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Title: Variability of urinary creatinine, specific gravity, and osmolality over the course of pregnancy: Implications in exposure assessment among pregnant women
Authors: Gowoon Lee
Sunmi Kim
Hyunwoong Park
Jeonghwan Lee
Jung Pyo Lee
Younglim Kho
Gyuyeon Choi
Jiwon Park
Suwalee Worakhunpiset
Hyo Bang Moon
Kyungho Choi
Seoul Metropolitan Government - Seoul National University Borame Medical Center
Eulji University
Hanyang University
Soonchunhyang University, College of Medicine
Seoul National University
Mahidol University
Korea Research Institute Chemical Technology
Seoul National University College of Medicine
Cheongdam Yeon & Nature Obestetrics & Gynecology
Keywords: Biochemistry, Genetics and Molecular Biology;Environmental Science
Issue Date: 1-Jan-2020
Citation: Environmental Research. (2020)
Abstract: © 2020 Elsevier Inc. Due to dilution status of the urine, chemical concentrations measured in spot urine are frequently adjusted using correction factors, such as creatinine, specific gravity (SG), or osmolarity of the urine. Urinary correction factors, however, can be influenced dramatically by physiological changes such as pregnancy. Details about the variation of urine dilution over the course of pregnancy are not well characterized. In the present study, we investigated the variation of urine correction factors over time among the pregnant women of Korea (n = 69) and Thailand (n = 102). Creatinine, SG, and osmolality were determined in the urine samples obtained in each trimester of the participating women, and were compared by sampling time and by nationality. Implication of the variation in these correction factors was studied using phthalate metabolites measured in the urine samples as model chemicals. Urinary correction factors significantly varied across the trimesters especially in Korean pregnant women: urinary creatinine and osmolality were significantly lower in the third trimester (T3) urine than the first trimester (T1) urine. Urinary creatinine and SG of the T3 urine of Korean pregnant women were also significantly lower than those reported from the non-pregnant women who participated in Korean National Environmental Health Survey (KoNEHS) 2015–2017. Among Thai women, however, these correction factors were rather stable across the pregnancy. Differences in ethnicity, or in behavior such as water consumption amount may partly explain the differences. Temporal changes in these urine correction factors influenced the urinary phthalate metabolite concentrations adjusted for dilution, in both Korean and Thai pregnant women. The present observations show that the variations of urinary correction factors should be considered in exposure assessment of urinary chemicals for pregnant women, in order to circumvent potential bias due to physiological changes occurring during pregnancy, and to reduce errors in exposure classification and association.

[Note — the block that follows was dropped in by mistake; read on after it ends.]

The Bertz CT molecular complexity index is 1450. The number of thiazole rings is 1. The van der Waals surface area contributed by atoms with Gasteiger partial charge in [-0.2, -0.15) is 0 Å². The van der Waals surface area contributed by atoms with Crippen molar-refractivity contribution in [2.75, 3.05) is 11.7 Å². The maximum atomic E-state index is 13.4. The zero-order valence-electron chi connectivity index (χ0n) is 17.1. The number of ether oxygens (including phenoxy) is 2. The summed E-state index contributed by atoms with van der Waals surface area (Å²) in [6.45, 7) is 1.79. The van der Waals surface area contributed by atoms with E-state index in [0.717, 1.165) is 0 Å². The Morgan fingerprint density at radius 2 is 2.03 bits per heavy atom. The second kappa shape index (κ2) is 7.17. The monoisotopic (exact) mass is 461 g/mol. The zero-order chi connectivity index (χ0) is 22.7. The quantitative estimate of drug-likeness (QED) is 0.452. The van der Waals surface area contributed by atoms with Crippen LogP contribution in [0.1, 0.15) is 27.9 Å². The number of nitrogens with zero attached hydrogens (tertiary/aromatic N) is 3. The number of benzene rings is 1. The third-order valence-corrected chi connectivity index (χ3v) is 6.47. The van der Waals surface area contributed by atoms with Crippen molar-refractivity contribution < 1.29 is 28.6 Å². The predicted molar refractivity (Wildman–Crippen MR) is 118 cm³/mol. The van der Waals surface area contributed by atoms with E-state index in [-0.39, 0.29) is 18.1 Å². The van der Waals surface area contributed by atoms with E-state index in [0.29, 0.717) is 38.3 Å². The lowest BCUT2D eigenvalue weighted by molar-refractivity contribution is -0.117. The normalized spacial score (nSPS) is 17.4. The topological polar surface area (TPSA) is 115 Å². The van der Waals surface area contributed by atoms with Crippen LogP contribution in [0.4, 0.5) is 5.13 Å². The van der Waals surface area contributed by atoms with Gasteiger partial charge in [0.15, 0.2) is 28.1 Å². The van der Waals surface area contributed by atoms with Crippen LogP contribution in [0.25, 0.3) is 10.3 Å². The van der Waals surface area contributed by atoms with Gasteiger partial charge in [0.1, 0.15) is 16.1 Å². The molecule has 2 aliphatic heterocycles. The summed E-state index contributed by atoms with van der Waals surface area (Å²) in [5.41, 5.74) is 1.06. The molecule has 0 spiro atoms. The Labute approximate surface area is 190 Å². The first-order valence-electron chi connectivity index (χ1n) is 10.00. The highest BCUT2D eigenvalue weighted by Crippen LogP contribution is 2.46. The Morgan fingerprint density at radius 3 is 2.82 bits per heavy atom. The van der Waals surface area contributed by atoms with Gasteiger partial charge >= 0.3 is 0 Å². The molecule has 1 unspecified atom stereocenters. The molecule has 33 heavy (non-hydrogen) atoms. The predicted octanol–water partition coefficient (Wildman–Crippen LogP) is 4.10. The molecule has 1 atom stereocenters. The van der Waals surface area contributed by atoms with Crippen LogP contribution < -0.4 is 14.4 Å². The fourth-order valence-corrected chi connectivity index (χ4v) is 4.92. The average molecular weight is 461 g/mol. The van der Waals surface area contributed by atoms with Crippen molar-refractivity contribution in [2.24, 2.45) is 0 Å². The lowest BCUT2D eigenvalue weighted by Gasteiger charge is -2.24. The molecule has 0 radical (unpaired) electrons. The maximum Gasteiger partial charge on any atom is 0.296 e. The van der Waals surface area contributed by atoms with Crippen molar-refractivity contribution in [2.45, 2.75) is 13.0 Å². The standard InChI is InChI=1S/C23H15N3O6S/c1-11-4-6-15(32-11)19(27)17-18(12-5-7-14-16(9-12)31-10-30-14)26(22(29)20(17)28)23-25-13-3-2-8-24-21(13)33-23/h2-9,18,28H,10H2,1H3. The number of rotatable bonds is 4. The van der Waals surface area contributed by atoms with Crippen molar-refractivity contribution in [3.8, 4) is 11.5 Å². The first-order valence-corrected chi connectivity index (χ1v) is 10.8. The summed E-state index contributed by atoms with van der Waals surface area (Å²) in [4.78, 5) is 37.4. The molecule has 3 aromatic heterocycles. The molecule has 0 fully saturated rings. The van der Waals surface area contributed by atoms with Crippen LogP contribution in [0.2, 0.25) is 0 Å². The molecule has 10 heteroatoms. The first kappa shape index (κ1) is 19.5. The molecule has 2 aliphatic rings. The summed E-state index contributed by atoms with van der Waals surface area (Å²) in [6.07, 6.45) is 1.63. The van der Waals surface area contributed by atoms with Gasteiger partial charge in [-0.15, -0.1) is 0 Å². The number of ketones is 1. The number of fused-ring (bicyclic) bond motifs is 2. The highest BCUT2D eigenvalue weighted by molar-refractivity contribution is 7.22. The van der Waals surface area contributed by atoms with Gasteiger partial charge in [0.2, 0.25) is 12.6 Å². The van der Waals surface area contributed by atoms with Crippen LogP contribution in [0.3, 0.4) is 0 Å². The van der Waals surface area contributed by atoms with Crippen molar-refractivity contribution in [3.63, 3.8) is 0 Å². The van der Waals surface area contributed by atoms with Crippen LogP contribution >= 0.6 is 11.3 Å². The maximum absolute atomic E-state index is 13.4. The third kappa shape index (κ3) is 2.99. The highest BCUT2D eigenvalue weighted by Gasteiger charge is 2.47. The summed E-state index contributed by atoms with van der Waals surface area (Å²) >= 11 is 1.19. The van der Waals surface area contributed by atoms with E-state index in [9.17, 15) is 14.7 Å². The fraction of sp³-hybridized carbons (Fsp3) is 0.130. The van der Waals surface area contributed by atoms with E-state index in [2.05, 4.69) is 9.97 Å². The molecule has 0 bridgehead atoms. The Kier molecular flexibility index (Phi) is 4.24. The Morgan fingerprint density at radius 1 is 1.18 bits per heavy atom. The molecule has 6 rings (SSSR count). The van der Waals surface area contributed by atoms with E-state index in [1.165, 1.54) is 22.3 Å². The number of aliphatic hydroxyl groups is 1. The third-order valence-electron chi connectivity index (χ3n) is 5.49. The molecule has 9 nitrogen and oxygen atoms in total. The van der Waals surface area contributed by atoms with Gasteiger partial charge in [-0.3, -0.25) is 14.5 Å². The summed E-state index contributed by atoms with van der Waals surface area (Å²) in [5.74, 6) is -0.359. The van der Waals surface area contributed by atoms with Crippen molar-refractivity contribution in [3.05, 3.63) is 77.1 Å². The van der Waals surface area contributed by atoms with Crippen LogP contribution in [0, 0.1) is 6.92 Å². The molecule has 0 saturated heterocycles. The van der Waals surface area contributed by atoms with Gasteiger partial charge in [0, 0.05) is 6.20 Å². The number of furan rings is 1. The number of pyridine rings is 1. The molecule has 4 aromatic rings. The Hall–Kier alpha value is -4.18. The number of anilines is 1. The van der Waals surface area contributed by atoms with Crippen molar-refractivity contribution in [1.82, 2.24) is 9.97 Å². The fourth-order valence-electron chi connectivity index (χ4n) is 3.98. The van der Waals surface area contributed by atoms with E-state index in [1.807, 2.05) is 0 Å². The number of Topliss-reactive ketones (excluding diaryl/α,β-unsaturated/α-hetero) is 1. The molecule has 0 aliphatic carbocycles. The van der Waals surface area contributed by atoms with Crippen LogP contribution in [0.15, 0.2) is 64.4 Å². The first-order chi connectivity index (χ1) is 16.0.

ISSN: 10960953
Appears in Collections:Scopus 2020

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